Students feel like they’re missing out on campus life
University campuses remain closed for the time being have switched to offering only online classes for the fall semester. The decision to extend online learning comes as a safety measure against the ongoing COVID-19 pandemic, but more and more students are deciding they don’t want to pay thousands in tuition for Zoom classes.
And colleges are having a hard time convincing them it’s still worth the cost. Since the switch over to Zoom, many students have had a hard time adjusting or simply do not like the new way of learning. Some much prefer to be present in a class than sitting at home looking at their professor and classmate on a screen.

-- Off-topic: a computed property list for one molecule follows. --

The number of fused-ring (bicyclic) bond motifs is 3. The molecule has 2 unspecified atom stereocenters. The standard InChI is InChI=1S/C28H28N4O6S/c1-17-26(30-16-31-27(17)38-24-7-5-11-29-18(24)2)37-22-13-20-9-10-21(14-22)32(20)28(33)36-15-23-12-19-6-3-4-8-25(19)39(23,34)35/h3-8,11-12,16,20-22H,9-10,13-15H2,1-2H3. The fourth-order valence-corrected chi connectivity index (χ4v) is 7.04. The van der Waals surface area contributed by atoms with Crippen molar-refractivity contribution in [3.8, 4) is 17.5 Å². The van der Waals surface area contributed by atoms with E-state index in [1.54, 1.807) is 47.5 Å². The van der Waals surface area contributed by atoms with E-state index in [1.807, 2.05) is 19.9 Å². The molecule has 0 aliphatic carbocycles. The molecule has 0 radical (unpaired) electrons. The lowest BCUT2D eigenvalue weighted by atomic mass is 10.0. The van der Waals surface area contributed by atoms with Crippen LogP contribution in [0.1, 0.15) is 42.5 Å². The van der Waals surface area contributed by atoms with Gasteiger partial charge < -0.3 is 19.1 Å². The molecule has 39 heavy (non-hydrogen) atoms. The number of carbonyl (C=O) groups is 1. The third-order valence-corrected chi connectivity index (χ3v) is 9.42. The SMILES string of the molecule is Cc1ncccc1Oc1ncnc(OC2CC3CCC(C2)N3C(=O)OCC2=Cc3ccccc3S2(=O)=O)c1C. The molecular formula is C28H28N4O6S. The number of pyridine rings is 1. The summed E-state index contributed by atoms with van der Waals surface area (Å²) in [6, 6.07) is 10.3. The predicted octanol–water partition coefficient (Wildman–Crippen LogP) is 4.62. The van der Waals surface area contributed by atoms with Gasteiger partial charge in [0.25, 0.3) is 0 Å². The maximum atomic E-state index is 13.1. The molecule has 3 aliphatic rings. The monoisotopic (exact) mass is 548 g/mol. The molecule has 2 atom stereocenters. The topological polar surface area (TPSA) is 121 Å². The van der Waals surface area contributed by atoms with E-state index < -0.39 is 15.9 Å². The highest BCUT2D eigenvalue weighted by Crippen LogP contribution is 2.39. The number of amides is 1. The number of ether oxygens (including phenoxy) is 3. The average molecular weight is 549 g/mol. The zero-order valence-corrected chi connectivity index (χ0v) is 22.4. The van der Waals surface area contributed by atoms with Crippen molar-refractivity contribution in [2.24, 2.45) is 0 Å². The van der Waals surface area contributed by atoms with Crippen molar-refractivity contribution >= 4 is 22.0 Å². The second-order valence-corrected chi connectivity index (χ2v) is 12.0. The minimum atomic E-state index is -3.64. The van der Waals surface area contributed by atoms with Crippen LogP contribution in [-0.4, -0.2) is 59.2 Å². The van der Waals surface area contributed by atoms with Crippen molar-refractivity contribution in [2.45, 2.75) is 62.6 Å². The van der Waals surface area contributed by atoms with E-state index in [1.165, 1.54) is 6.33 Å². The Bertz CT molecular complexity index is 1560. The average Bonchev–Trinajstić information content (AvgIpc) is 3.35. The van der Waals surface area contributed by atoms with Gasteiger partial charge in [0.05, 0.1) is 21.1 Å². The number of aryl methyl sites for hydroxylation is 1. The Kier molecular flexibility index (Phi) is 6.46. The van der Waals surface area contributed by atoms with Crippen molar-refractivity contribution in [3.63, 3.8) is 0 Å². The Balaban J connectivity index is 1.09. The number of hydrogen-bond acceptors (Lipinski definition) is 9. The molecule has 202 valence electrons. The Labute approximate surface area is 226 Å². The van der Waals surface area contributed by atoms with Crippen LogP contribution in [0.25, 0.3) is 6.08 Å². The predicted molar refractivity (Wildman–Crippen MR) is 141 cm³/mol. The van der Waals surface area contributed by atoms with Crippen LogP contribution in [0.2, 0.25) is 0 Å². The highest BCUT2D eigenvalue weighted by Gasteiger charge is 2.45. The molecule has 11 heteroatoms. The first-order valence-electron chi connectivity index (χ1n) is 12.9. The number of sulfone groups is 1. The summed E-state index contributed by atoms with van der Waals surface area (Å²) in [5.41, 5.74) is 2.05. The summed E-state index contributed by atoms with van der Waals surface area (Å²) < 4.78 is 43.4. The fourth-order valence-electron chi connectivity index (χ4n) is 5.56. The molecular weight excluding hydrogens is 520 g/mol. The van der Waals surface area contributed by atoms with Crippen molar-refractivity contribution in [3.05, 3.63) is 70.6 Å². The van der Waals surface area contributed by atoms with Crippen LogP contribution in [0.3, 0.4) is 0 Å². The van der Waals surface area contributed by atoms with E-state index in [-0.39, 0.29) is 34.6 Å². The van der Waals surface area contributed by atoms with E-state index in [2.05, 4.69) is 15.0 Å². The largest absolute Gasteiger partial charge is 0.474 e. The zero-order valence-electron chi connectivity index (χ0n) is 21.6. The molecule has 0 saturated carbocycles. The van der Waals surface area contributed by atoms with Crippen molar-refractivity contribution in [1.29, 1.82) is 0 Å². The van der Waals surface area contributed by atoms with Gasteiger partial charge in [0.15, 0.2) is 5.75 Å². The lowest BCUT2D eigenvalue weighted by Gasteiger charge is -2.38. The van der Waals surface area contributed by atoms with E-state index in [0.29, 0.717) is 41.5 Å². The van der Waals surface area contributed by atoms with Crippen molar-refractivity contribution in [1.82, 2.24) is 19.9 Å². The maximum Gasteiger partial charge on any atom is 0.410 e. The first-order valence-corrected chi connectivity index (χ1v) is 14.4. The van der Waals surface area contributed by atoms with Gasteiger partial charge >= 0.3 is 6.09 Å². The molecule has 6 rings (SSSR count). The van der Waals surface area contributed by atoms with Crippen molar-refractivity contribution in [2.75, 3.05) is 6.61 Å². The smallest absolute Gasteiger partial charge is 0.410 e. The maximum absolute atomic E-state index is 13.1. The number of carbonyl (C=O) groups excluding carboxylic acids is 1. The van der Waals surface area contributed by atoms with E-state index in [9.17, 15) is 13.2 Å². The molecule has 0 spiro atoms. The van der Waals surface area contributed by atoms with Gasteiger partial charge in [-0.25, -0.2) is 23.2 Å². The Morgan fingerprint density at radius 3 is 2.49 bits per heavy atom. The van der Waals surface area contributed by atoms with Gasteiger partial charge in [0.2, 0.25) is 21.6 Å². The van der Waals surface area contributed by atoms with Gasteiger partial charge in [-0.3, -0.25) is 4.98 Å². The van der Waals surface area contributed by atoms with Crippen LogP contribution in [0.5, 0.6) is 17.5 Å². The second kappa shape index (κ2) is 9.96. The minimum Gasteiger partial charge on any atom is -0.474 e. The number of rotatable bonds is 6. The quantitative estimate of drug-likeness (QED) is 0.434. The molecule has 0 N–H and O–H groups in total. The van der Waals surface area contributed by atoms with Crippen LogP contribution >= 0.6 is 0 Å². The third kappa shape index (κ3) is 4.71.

For the 2020-21 academic school year, the University of San Francisco costs a little over $50,000. For students new and old, paying this price for online classes while missing out on college social activities—clubs, sports, etc.—is not a fair price to pay, especially when the student is used to on-campus life.
Students are also displeased with the lack of access to campus resources such as libraries and labs. This alone is already proving it difficult to convince students to stay on for virtual classes.
More recently, students from universities all over—Columbia, Purdue, Drexel, and Michigan State to name a few—are filing class-action lawsuits against their schools demanding refunds.
More challenging for colleges is the fact that if they reduce tuition for online classes, it will be more difficult down the line to convince students that paying a higher price for the on-campus experience is worth it.
By: Maytinee Kramer